Search Menu
Photonics Media Photonics Marketplace Photonics Spectra BioPhotonics Vision Spectra Photonics Showcase Photonics ProdSpec Photonics Handbook

Fiber Optic Sensor Monitors Early Stage Embryos

Facebook Twitter LinkedIn Email
A fiber optic sensor holds promise for noninvasive monitoring of early stage embryos during the in vitro fertilization (IVF) process.

The sensor concurrently measures hydrogen peroxide and pH in solution, and consists of a single optical fiber, the tip of which was functionalized with a reactive fluorescent coating.

Researchers from the Australian Research Council's Centre for Nanoscale BioPhotonics (CNBP) and the University of Adelaide believe the sensor has the potential to be used across a range of biological applications, but that it is particularly well suited to the IVF industry.

"Unregulated production of hydrogen peroxide by an embryo, as well as fluctuating levels of pH, can indicate embryonic stress, impacting embryo development," said doctoral student Malcom Purdey. "Our state-of-the-art sensor is a single strand of optical fiber that is completely noninvasive. It could be placed right next to the embryo, causing no disruption to its development, monitoring critical stages of the IVF process."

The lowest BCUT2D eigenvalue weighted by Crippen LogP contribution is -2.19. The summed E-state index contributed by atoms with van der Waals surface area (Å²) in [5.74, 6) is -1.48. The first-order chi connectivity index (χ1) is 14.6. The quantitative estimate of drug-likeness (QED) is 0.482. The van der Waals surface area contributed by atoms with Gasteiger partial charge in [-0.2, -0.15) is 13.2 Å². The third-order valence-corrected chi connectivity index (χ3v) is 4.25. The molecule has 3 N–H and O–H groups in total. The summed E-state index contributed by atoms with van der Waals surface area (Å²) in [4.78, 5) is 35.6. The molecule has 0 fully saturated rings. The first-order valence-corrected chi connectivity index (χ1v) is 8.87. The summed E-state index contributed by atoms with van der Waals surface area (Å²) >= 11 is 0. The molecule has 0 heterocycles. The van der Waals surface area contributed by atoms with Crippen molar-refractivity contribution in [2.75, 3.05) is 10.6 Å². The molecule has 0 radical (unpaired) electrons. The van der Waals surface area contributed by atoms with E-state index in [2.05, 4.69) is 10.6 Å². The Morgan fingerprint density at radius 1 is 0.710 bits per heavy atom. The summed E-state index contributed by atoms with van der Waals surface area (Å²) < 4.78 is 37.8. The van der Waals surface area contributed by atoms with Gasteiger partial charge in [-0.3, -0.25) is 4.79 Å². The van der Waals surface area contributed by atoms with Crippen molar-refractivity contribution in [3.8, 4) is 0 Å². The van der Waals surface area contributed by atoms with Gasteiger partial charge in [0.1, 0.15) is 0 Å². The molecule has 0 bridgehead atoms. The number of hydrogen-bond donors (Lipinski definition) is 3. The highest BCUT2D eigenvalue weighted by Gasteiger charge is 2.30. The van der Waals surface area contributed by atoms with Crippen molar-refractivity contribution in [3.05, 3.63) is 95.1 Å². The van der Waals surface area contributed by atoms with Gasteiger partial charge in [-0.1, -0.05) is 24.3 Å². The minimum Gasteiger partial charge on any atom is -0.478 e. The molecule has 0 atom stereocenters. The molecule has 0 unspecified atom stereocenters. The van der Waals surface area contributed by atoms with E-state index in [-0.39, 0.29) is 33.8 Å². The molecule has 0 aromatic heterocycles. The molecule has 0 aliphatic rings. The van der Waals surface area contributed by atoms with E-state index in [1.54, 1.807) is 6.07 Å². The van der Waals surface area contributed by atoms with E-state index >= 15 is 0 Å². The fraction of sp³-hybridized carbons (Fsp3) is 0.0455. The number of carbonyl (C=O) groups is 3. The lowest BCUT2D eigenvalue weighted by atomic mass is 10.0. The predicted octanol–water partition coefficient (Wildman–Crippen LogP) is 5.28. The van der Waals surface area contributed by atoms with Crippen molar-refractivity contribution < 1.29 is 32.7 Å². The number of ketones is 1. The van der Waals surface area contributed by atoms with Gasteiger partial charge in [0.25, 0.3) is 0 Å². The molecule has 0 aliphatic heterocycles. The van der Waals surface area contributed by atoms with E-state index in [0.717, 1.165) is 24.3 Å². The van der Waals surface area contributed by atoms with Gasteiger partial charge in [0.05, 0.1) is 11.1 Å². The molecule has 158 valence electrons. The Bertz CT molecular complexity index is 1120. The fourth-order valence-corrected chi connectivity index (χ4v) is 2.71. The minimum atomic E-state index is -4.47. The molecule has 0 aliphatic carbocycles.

Researcher Malcolm Purdey synthesizes fluorescent sensors. Courtesy of the Centre for Nanoscale BioPhontonics.

Current clinical examinations of such embryos are solely visually based, the researchers said, and even recent prototype sensors require a complicated setup involving multiple fibers, detectors and light sources.

The single-fiber dual sensor could monitor multiple embryonic parameters objectively with a single piece of technology, allowing better understanding of the dynamic processes taking place at earliest stage of life.

The sensor also has the potential for broader application as well.

"Hydrogen peroxide is an indicator of cell stress and possible illness," Purdey said. "In the future, our sensor could be used inside of the body, to examine cells in the arteries to look for evidence of vascular disease. It could also be used to aid cancer detection, too."

The research was published in the journal Sensors (doi: 10.3390/s151229893 [open access]).

Photonics Spectra
Mar 2016
Research & TechnologyAsia-PacificAustraliaCentre for Nanoscale BiophotonicsAdelaideRMITMacquarieimagingBiophotonicsIVFfiber opticsSensors & DetectorsAsia-Pacific Special Section

back to top
Facebook Twitter Instagram LinkedIn YouTube RSS
©2023 Photonics Media, 100 West St., Pittsfield, MA, 01201 USA, [email protected]

Photonics Media, Laurin Publishing
x Subscribe to Photonics Spectra magazine - FREE!
We use cookies to improve user experience and analyze our website traffic as stated in our Privacy Policy. By using this website, you agree to the use of cookies unless you have disabled them.